A counsel or a counsellor gives advice, more particularly in legal matters.
Middle English. con-, counseil, -ail, -ayl, a. Old French. conseil, cunseil, in AFr. counseil (= Pr. conselh, Cat. consell, Sp. consejo, Pg. conseglo, It. consiglio):L. consilium consultation, plan decided on as the result of consultation, advice, counsel, advising faculty, prudence; a deliberating body, a council of state, war, etc.; a counsellor: a word of the same type as colloquium, connubium, etc., f. consulre to deliberate, etc., f. con- together + *sal- a root found also in consul, consulto, and prob. cognate with Skr. sar- to go. The various senses are retained in French; but in English, those meaning a deliberating body are now written COUNCIL, by confusion with Latin concilium.
- I. 1. a. Interchange of opinions on a matter of procedure; consultation, deliberation. to take counsel: to consult, deliberate.
- b. Conference, conversation. Obs. rare.
- 2. a. Opinion as to what ought to be done given as the result of consultation; aid or instruction for directing the judgement; advice, direction.
- b. spec. in Theology. One of the advisory declarations of Christ and the apostles, in mediæval theology reckoned as twelve, which are considered not to be universally binding, but to be given as a means of attaining greater moral perfection; so counsel of perfection, esp. in reference to Matthew. xix. 21; also transf.; evangelical counsels, the three obligations of voluntary poverty, chastity, and obedience to a religious superior (see quot. 1875).
- c. Phr. counsel of despair.
- 3. The faculty of counselling or advising; judgement; prudence; sagacity in the devising of plans. Obs. or arch.
- 5. a. A private or secret purpose, design, or opinion. Obs. (exc. as in d).
- b. A matter of confidence or secrecy; a secret; a confidence. Obs. (exc. as in d).
- c. in counsel: in private, in confidence. Obs.
- d. to keep or hold (a matter) counsel (later in counsel): to keep it secret (obs.). to keep (hold) counsel: to observe secrecy (arch. and dial.). to keep any one's counsel: to keep a secret which he has committed to one (arch. or obs.). to keep one's (own) counsel: to keep one's own secret, be reticent about one's intentions or opinions.
- 6. of counsel with or for (a person), in, with or to (an act, etc.): in the counsels, confidence, or secrets of; one of the advisers of (a person); privy to (an act). Obs.
- II. 7. a. An assembly or body of advisers. Obs. Now COUNCIL 4 and 6 q.v.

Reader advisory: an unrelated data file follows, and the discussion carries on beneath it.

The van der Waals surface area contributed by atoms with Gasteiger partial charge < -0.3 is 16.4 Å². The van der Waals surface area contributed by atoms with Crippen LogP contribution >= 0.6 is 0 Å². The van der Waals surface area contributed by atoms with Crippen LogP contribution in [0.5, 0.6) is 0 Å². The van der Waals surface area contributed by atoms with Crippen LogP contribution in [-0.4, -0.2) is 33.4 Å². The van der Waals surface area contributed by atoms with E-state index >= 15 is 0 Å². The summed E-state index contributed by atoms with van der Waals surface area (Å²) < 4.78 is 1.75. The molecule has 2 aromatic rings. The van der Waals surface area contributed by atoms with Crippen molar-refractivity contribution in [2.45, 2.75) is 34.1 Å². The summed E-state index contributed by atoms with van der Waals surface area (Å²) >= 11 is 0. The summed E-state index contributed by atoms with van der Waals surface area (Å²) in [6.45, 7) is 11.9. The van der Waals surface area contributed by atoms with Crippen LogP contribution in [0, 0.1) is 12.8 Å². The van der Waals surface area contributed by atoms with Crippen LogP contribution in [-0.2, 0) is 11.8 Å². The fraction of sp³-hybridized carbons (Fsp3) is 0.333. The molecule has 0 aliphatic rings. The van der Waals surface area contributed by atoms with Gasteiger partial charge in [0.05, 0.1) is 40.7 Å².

- b. A single person with whom one consults or advises; a counsellor. Obs.
- 8. a. A body of legal advisers, engaged in the direction or conduct of a cause. (Usually a collective plural, but sometimes treated as a numeral plural; formerly, in ‘to desire the benefit of counsel’, ‘to be allowed counsel’, etc., treated as a collective sing.: cf. quot. 1681.) (In this sense erroneously stated in many legal text-books to be ‘an abbreviation of counsellor’.)
- b. as sing. (rarely with pl. counsels): A single legal adviser; a counsellor-at-law, advocate, or barrister.
The legal system in England uses the term counsel as an approximate synonym for a barrister-at-law ', and may apply it to mean either a single person who pleads a cause, or collectively, the body of barristers engaged in a case. It seems uncertain as to whether the term also applies to a solicitor advocate. Some judges and lawyers apply the term interchangeably between both barristers and solicitor advocates.
The difference between "Barrister" and "Counsel" is subtle. "Barrister" is a professional title awarded by one of the four Inns of Court, and is used in a barrister's private, academic or professional capacity. "Counsel" is used to refer to a barrister who is instructed on a particular case. It is customary to use the third person when addressing a barrister instructed on a case: "Counsel is asked to advise" rather than "You are asked to advise".
The legal term counsellor, or, more fully, counsellor-at-law, became practically obsolete in England, but continued in use locally in Ireland as an equivalent to barrister, where a Senior Counsel (S.C.) is equivalent to the English Queen's Counsel (Q.C.)
In the United States of America, the term counselor-at-law designates, specifically, an attorney admitted to practice in all courts of law; but as the United States legal system makes no formal division of the legal profession into two classes, as in England, most US citizens use the term loosely in the same sense as lawyer, meaning one who versed in (or practising) law.
In the United States and Canada, many large and midsize law firms have lawyers with the job title of "counsel", "special counsel" or "of counsel". These lawyers are employees of the firm like associates, although some firms have an independent contractor relationship with them. But unlike associates, and more like partners, they generally have their own clients, manage their own files, and supervise associates.